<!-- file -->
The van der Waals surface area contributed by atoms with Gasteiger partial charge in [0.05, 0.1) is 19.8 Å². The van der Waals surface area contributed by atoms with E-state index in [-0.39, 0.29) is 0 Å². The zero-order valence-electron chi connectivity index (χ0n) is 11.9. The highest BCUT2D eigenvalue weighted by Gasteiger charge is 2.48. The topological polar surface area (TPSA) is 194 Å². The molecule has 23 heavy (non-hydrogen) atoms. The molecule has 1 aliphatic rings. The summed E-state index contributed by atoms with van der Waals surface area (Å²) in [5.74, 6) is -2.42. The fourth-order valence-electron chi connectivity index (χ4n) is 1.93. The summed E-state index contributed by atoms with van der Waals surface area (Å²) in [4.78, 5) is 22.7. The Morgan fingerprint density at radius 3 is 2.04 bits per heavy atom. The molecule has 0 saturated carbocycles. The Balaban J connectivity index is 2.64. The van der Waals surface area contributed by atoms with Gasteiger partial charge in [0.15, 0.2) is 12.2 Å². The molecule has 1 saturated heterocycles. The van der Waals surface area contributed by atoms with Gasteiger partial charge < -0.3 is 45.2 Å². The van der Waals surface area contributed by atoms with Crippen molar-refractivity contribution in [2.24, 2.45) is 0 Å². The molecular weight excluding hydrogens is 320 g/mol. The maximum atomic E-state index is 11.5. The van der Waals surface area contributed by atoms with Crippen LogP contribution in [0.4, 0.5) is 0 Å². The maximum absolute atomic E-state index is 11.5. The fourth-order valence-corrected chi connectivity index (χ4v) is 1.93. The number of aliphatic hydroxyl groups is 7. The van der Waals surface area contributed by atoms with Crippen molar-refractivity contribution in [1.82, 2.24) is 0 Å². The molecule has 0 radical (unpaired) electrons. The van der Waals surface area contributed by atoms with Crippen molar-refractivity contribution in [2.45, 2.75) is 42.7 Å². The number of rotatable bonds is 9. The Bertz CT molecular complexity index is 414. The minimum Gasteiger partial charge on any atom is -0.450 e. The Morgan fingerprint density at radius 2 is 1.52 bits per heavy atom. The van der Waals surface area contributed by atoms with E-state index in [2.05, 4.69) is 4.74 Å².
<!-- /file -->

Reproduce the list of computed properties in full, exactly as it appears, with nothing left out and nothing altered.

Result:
The van der Waals surface area contributed by atoms with Gasteiger partial charge in [0.05, 0.1) is 19.8 Å². The van der Waals surface area contributed by atoms with E-state index in [-0.39, 0.29) is 0 Å². The zero-order valence-electron chi connectivity index (χ0n) is 11.9. The highest BCUT2D eigenvalue weighted by Gasteiger charge is 2.48. The topological polar surface area (TPSA) is 194 Å². The molecule has 23 heavy (non-hydrogen) atoms. The molecule has 1 aliphatic rings. The summed E-state index contributed by atoms with van der Waals surface area (Å²) in [5.74, 6) is -2.42. The fourth-order valence-electron chi connectivity index (χ4n) is 1.93. The summed E-state index contributed by atoms with van der Waals surface area (Å²) in [4.78, 5) is 22.7. The Morgan fingerprint density at radius 3 is 2.04 bits per heavy atom. The molecule has 0 saturated carbocycles. The Balaban J connectivity index is 2.64. The van der Waals surface area contributed by atoms with Gasteiger partial charge in [0.15, 0.2) is 12.2 Å². The molecule has 1 saturated heterocycles. The van der Waals surface area contributed by atoms with Gasteiger partial charge < -0.3 is 45.2 Å². The van der Waals surface area contributed by atoms with Crippen molar-refractivity contribution in [2.24, 2.45) is 0 Å². The molecular weight excluding hydrogens is 320 g/mol. The maximum atomic E-state index is 11.5. The van der Waals surface area contributed by atoms with Crippen LogP contribution in [0.4, 0.5) is 0 Å². The maximum absolute atomic E-state index is 11.5. The fourth-order valence-corrected chi connectivity index (χ4v) is 1.93. The number of aliphatic hydroxyl groups is 7. The van der Waals surface area contributed by atoms with Crippen molar-refractivity contribution in [1.82, 2.24) is 0 Å². The molecule has 0 radical (unpaired) electrons. The van der Waals surface area contributed by atoms with Crippen molar-refractivity contribution in [2.45, 2.75) is 42.7 Å². The number of rotatable bonds is 9. The Bertz CT molecular complexity index is 414. The minimum Gasteiger partial charge on any atom is -0.450 e. The Morgan fingerprint density at radius 2 is 1.52 bits per heavy atom. The van der Waals surface area contributed by atoms with E-state index in [2.05, 4.69) is 4.74 Å².